Map packages!

By Caitlin Scopel, Esri Cartographic Product Engineer

Map Packages Thumb

Map packages were a popular topic at the Esri User Conference this year, and we got quite a few questions about them. In this blog entry, I will cover some of those questions, as well as give a brief introduction to the new map package functionality that is available with ArcGIS 10.
You may already be familiar with sharing parts of your map through layers and layer packages. Map packages are a way to share the WHOLE map! Map packages in ArcGIS 10 are available at all license levels. A map package contains a map document (MXD file), the data that the layers reference, and the page layout in one convenient, portable file. Map packages let you easily share your maps with others, or create an archive of a map and the data it contains.
Now that you know what map packages are, let’s answer some of your questions.

What gets converted and what is preserved?

A map package contains only the MXD and the data referenced by the layers it contains, as well as the page layout. Nothing else. So you cannot, at this time, create globe or scene packages. Unsupported layer types (e.g., a schematics or tool layer) will not be written to the output and you will see a warning when unsupported layer types are encountered.

Map Packages
What about personal geodatabases?

The map package preserves the format of the input layers unless a layer references a personal geodatabase, in which case the layer is converted to a file geodatabase.

What about images?

Images in maps include both images added as data and images added to the page layout (e.g., logos or photos). Images will always be included in map packages, unless they exist in ArcSDE, in which case they can optionally be referenced.

What about ArcSDE data?

When you make a layer package or map package, you can choose how you want data that is in an ArcSDE geodatabase to be handled. By default it will be referenced by the package instead of being included in the package. When ArcSDE geodatabase data is referenced by the package, someone using the package will need to have access to the ArcSDE geodatabase in order to draw the data, because the data isn’t included in the package. If you want the data to be included in the package instead of being referenced, then check the “Include ArcSDE geodatabase data” box in the dialog that appears when you create the package. So, you’d typically check that box if you are creating a package that is intended to be used outside of your enterprise’s network by users who therefore won’t have access to your ArcSDE servers.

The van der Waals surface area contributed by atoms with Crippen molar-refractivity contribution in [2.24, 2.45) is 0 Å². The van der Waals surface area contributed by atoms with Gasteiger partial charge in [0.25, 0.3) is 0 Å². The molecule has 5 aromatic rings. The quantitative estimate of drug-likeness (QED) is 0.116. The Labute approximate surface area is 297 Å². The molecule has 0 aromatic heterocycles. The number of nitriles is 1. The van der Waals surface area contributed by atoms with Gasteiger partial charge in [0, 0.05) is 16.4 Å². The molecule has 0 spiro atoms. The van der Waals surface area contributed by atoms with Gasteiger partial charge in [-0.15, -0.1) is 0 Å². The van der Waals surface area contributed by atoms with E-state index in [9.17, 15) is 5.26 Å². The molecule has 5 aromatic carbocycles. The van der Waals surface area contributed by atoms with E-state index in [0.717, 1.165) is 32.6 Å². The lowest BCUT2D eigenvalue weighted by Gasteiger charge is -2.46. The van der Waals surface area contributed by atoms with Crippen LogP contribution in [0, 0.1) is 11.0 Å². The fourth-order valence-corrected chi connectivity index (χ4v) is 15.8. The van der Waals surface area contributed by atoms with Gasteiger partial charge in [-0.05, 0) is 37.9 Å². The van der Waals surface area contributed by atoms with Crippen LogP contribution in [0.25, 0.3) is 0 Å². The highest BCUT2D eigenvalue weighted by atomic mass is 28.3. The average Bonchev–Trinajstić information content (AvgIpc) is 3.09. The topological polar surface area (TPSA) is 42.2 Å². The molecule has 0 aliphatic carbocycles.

What about joins and relationship classes?

For layers that contain a join or participate in a relationship class, all joined or related data sources will be consolidated into the map package.

What about referenced data?

Some datasets reference other datasets (e.g., topology, geometric networks, networks, and locators). When this occurs, the participating datasets will also be packaged.

What about raster data?

Raster data will be included in a map package.

What data extent gets packaged with my map?

For feature layers, the extent parameter is used to select the features that will be packaged. For raster layers, the extent parameter is used to clip the raster datasets. Uncompressed raster layers will be clipped in the packaging process based on the extent parameters set. Compressed raster and vector formats will not be clipped, even if an extent parameter is specified. Extent parameters are set within the data frame properties.

Note: Additional information about the types of files that are supported in map packages can be found in the online help for the Package Map tool.
Ready to use map packages? Look for our next blog post tomorrow for a quick guide to using them!
Thanks to Ty Fitzpatrick, Rupert Essinger, and Aileen Buckley for their help with this blog entry.

About the author

Project Manager for the ArcGIS Living Atlas of the World Environment Team

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